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Shifting Experiences of Work and Non-Work Life. Work, Employment & Society http://wes. sagepub. com/ Life after Burberry: shifting experiences of work and non-work life following redundancy Paul Blyton and Jean Jenkins Work Employment Society 2012 26: 26 DOI: 10. 1177/0950017011426306 The online version of this article can be found at: http://wes. sagepub. com/content/26/1/26 Published by: http://www. sagepublications. com On behalf of: British Sociological Association Additional services and information for Work, Employment & Society can be found at: Email Alerts: http://wes. sagepub. com/cgi/alerts
Subscriptions: http://wes. sagepub. com/subscriptions Reprints: http://www. sagepub. com/journalsReprints. nav Permissions: http://www. sagepub. com/journalsPermissions. nav Citations: http://wes. sagepub. com/content/26/1/26. refs. html >> Version of Record – Feb 17, 2012 What is This? Downloaded from wes. sagepub. com at University of Bath on March 21, 2013 Beyond redundancy: article Life after Burberry: shifting experiences of work and non-work life following redundancy Work, Employment and Society 26(1) 26–41 © The Author(s) 2012
Reprints and permission: sagepub. co. uk/journalsPermissions. nav DOI: 10. 1177/0950017011426306 wes. sagepub. com Paul Blyton Cardiff University, UK Jean Jenkins Cardiff University, UK Abstract This article sheds new light on neglected areas of recent ‘work-life’ discussions. Drawing on a study of a largely female workforce made redundant by factory relocation, the majority subsequently finding alternative employment in a variety of work settings, the results illustrate aspects of both positive and negative spillover from work to non-work life.
In addition, the findings add to the growing number of studies that highlight the conditions under which part-time working detracts from, rather than contributes to, successful work-life balance. The conclusion discusses the need for a more multi-dimensional approach to work-life issues. Keywords part-time work, positive/negative spillover, redundancy, re-employment, work-life balance Introduction Recent discussion of the relationship between work and non-work life – much f it focused on the notion of work-life balance – has tended to give preference to two aspects of that relationship over others. First, there has been a marked tendency to consider the impact of work on non-work life to a much greater extent than vice versa. Second, as Corresponding author: Jean Jenkins, Cardiff University, Aberconway Building, Colum Drive, Cardiff CF10 3EU, Wales, UK. Email: [email protected] ac. uk Downloaded from wes. sagepub. com at University of Bath on March 21, 2013 27 Blyton and Jenkins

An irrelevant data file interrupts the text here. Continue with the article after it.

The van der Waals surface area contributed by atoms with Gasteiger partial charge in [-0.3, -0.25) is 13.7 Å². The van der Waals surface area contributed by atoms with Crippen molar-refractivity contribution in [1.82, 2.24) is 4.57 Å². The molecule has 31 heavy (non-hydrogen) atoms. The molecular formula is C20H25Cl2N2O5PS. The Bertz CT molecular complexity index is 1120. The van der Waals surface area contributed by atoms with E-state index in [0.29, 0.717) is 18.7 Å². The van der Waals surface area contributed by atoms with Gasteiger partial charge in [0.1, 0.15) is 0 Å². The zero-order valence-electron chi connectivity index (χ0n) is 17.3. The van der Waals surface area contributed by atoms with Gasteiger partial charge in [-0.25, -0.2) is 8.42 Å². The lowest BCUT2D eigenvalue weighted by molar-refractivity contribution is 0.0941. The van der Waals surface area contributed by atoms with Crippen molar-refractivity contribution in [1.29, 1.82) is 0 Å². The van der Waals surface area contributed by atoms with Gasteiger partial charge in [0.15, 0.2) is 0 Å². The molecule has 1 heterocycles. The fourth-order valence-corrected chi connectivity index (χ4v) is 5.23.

Guest (2002: 260) has pointed out, there has been an equal tendency to explore ‘work-life conflict’ rather than examine possible positive associations within that relationship. For Guest (2002: 263), this reflects a widely held view that over the past generation the pressure of work has become a more dominant feature of many people’s lives, as a result of among other things perceived increases in work demands and a widespread expectation to show commitment by working long hours (see, for example, McGovern et al. , 2007; Perlow, 1999).
Coupled with the growth in female labour market participation, particularly among women with dependent children, this is seen to increase pressure on non-work activity by reducing the time and/or energy available to fulfil outside responsibilities. Where the possibility for positive ‘spillover’ (Staines, 1980) between work and nonwork life has been examined, this has mainly been undertaken by social psychologists, generally approaching the issue both from an individual perspective and with the non-work focus primarily on the family.